e-mail us


Unwrap your hidden inner Christmas


Once again, Christmas -- or, to be politically correct, The Holiday Formerly Known as Christmas (THFKAC for short) -- is upon us. Makes it sound like a stealth bomber or an avalanche or at least a runner from behind. Something to be wary of.

That’s how many women feel as December rolls around. There’s sort of a pleasant lull between Halloween and Thanksgiving, not too much pressure. Lots of people get away with eating their mother’s or mother-in-law’s turkey dinner, so no sweat there. Maybe bring a side dish, a pie. But watch out, because once December hits, moms all across the nation move into high gear. We write cards; take, copy and insert photos into said cards; plan meals; coordinate outfits for each family member; purchase, wrap and Fed Ex gifts; haul boxes from basements and attics; clean in the corners (or figure out how to strategically place the Christmas tree to hide them); accommodate guests; bake cookies; attend concerts; sew Christmas pageant costumes; remember to tip the newspaper deliverers. The average Jane (and it’s almost always a Jane, not a Joe) is expected to become a holiday manager extraordinaire, and to keep smiling while she does it all. I am out of breath and can feel my blood pressure rise just typing these words.

I remember a conversation I had one year with a Jewish friend who lamented the omnipresence of Christmas trappings in our culture. Her position is understandable: It’s easy to feel like a disenfranchised outsider when her holiday traditions are all but ignored, and, moreover, she is forced every way she turns to digest some manifestation of THFKAC -- carols blaring in stores, candy canes and reindeer decorating office lobbies and window displays, advertisements featuring children in red and green plaid pajamas opening gifts under indoor trees. I tried to convince her that my real holy day is buried beneath this sybaritic free-for-all, too, and that what I celebrate this season isn’t all this stuff about stuff. She wasn’t buying it. I guess she’s right. I can play both sides on this one -- I don’t feel funny putting a Christmas tree in my living room, but I don’t have to feel that I stick out like Rudolph with his red nose for not having one.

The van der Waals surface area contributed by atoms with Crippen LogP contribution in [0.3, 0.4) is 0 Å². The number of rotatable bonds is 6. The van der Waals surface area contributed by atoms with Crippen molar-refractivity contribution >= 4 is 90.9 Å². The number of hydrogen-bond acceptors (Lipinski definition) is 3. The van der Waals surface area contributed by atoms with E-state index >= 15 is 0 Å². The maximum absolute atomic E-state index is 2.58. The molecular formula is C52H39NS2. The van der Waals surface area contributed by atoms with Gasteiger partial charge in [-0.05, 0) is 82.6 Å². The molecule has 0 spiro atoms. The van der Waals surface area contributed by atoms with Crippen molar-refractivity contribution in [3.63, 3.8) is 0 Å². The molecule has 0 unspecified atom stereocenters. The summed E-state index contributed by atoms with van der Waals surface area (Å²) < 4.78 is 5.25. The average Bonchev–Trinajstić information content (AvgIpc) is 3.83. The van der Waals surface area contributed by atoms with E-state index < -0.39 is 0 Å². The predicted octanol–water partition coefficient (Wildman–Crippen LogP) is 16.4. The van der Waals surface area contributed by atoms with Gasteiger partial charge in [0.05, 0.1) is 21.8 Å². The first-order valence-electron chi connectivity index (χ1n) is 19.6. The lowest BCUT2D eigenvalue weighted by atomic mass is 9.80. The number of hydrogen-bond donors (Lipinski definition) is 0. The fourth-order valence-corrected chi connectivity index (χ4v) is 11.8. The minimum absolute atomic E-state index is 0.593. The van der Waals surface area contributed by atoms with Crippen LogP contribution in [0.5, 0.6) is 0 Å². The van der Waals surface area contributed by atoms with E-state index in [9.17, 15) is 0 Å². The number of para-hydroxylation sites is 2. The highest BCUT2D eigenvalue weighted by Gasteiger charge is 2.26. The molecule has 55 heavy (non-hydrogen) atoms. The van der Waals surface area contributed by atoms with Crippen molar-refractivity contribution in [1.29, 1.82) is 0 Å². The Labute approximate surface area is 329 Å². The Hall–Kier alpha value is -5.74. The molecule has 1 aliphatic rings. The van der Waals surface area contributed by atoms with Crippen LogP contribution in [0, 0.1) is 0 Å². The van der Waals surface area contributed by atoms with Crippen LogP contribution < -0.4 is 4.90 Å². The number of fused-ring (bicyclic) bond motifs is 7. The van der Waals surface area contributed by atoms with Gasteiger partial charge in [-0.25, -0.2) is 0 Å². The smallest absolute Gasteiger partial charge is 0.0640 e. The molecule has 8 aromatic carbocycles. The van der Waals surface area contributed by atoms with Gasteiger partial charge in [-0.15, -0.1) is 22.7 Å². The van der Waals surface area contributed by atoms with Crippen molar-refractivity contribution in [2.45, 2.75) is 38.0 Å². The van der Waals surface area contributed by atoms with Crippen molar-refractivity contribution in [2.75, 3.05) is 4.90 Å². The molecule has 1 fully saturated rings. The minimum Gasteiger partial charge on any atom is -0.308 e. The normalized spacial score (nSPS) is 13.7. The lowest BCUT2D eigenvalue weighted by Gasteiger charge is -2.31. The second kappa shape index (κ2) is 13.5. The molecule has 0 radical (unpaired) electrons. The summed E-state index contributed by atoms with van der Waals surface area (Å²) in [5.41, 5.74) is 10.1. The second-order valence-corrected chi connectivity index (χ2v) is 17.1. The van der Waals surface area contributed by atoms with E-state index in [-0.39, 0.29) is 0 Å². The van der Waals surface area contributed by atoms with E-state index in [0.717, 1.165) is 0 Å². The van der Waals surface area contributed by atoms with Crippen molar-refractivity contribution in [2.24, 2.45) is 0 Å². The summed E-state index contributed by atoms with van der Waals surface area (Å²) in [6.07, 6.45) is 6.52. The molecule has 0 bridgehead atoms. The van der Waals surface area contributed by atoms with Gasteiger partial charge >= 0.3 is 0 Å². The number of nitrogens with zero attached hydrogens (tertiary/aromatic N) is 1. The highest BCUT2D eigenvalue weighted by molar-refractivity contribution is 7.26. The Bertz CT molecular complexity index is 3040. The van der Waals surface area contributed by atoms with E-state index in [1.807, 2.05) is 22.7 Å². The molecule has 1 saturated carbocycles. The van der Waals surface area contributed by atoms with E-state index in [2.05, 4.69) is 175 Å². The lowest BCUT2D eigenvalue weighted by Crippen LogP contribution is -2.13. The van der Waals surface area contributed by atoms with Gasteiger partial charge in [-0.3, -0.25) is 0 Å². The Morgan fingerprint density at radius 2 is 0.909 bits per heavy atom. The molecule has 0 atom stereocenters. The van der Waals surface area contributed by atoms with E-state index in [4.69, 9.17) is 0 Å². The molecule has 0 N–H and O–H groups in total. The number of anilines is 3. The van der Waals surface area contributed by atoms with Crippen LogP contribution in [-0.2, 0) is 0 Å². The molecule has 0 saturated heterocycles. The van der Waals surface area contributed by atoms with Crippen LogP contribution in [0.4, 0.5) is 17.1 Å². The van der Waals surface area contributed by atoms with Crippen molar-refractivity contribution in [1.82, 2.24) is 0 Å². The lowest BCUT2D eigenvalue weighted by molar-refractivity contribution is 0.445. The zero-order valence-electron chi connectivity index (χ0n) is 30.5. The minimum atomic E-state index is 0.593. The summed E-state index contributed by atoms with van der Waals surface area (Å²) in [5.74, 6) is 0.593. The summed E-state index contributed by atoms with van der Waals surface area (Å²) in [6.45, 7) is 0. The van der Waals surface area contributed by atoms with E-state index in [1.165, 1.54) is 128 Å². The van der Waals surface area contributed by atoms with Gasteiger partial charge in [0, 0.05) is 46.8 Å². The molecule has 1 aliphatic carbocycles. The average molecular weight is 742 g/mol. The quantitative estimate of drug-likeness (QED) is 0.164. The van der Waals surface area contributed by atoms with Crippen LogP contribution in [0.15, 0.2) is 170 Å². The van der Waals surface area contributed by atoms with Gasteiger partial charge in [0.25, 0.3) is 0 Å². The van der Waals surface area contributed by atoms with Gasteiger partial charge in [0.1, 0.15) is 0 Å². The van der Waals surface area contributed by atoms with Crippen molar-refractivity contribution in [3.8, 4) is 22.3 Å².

What I hoped to convince my friend was that my holiday isn’t about succumbing to the oft-reviled temptations of the season any more than hers is. These include the temptation to buy stuff (need I say more?), as well as to entertain and be entertained (usually involving lots of butter-laden food and strong alcoholic beverages meant for medieval people who lived in cold castles, not moms who have to drive to swim meets and band practice early in the morning). The worst siren song of all pulls us toward perfection -- the temptation to produce a perfect party; a flawlessly dressed, shod and coiffed family ready to go to church on time; a house decorated with seasonal emphasis yet appropriate restraint -- in other words, we are tempted to exhibit good taste at all times. Kind of makes you want to lock yourself in the bathroom with a carton of full-strength eggnog.

But wait. I know, and I guess you do, too, that all this fuss isn’t about the real Christmas, the inner Christmas hidden within the layers of the outer Christmas like those Russian wooden dolls-within-dolls. It’s about the kind of Christmas I felt as a child, when the mystery of Santa surely had its place, but in which the wonder of why Jesus would bother with us at all underscored all the other symbols of the season, welcome light illuminating darkness, rituals of gift-giving, embracing the earthly elements of stars, fire, trees.

So I’ve decided to avoid THFKAC for as long as possible, and instead to live in the joyous waiting of Advent while I may. I will avoid malls (OK, I’ll shop online some, but I’ll also go to craft sales, museum shops and give of myself when I can). I will breathe deeply and walk the dog every day. I will turn down an invitation or two if my calendar feels uncomfortably full. And speaking of full, I will continue my thrice-weekly three-mile run, no matter how cold, because it keeps me sane and counters that eggnog nicely. I will renew my resolve to honor the children in my life and the ones suffering from war and hunger and spiritual starvation around the world. Jesus came to us as a child -- that tells me all I need to know. I will hope for snow to sparkle in the moonlight and wash away the sins of the world. I figure if I stay in Advent as long as I can, the better to see Christmas when it finally comes. Then I will approach it with open arms instead of trying to keep it from catching up with me.

Come to think of it, I don’t even like eggnog. Time to take the dog for a walk. This year, I hope you, too, unwrap your inner Christmas.

Kris Berggren writes from Minneapolis.

National Catholic Reporter, December 21, 2001